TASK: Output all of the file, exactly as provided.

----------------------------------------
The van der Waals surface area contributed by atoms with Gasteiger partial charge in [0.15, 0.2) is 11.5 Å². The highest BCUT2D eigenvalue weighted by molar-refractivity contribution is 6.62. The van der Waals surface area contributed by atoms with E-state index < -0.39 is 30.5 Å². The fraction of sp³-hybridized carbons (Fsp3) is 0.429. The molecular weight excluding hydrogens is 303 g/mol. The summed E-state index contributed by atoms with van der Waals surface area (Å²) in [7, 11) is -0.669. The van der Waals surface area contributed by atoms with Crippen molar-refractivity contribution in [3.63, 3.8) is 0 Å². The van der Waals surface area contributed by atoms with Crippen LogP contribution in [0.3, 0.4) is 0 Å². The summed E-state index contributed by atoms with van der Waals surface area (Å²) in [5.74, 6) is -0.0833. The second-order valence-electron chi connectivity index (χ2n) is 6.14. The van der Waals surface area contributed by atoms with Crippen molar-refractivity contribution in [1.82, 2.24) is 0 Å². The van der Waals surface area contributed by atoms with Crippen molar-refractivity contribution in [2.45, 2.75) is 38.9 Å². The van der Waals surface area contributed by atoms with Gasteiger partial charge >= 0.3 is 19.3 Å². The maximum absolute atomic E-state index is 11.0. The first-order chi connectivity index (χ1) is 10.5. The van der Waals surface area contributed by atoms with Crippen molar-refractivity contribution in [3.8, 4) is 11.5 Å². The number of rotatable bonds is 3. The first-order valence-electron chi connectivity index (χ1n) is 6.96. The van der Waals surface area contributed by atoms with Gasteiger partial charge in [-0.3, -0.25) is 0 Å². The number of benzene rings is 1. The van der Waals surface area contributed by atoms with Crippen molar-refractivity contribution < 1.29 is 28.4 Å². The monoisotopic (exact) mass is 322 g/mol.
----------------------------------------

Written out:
The van der Waals surface area contributed by atoms with Gasteiger partial charge in [0.15, 0.2) is 11.5 Å². The highest BCUT2D eigenvalue weighted by molar-refractivity contribution is 6.62. The van der Waals surface area contributed by atoms with E-state index < -0.39 is 30.5 Å². The fraction of sp³-hybridized carbons (Fsp3) is 0.429. The molecular weight excluding hydrogens is 303 g/mol. The summed E-state index contributed by atoms with van der Waals surface area (Å²) in [7, 11) is -0.669. The van der Waals surface area contributed by atoms with Crippen molar-refractivity contribution in [3.63, 3.8) is 0 Å². The van der Waals surface area contributed by atoms with Crippen LogP contribution in [0.3, 0.4) is 0 Å². The summed E-state index contributed by atoms with van der Waals surface area (Å²) in [5.74, 6) is -0.0833. The second-order valence-electron chi connectivity index (χ2n) is 6.14. The van der Waals surface area contributed by atoms with Crippen molar-refractivity contribution in [1.82, 2.24) is 0 Å². The van der Waals surface area contributed by atoms with Crippen molar-refractivity contribution in [2.45, 2.75) is 38.9 Å². The van der Waals surface area contributed by atoms with Gasteiger partial charge >= 0.3 is 19.3 Å². The maximum absolute atomic E-state index is 11.0. The first-order chi connectivity index (χ1) is 10.5. The van der Waals surface area contributed by atoms with Crippen molar-refractivity contribution in [3.8, 4) is 11.5 Å². The number of rotatable bonds is 3. The first-order valence-electron chi connectivity index (χ1n) is 6.96. The van der Waals surface area contributed by atoms with Gasteiger partial charge in [-0.3, -0.25) is 0 Å². The number of benzene rings is 1. The van der Waals surface area contributed by atoms with Crippen molar-refractivity contribution < 1.29 is 28.4 Å². The monoisotopic (exact) mass is 322 g/mol.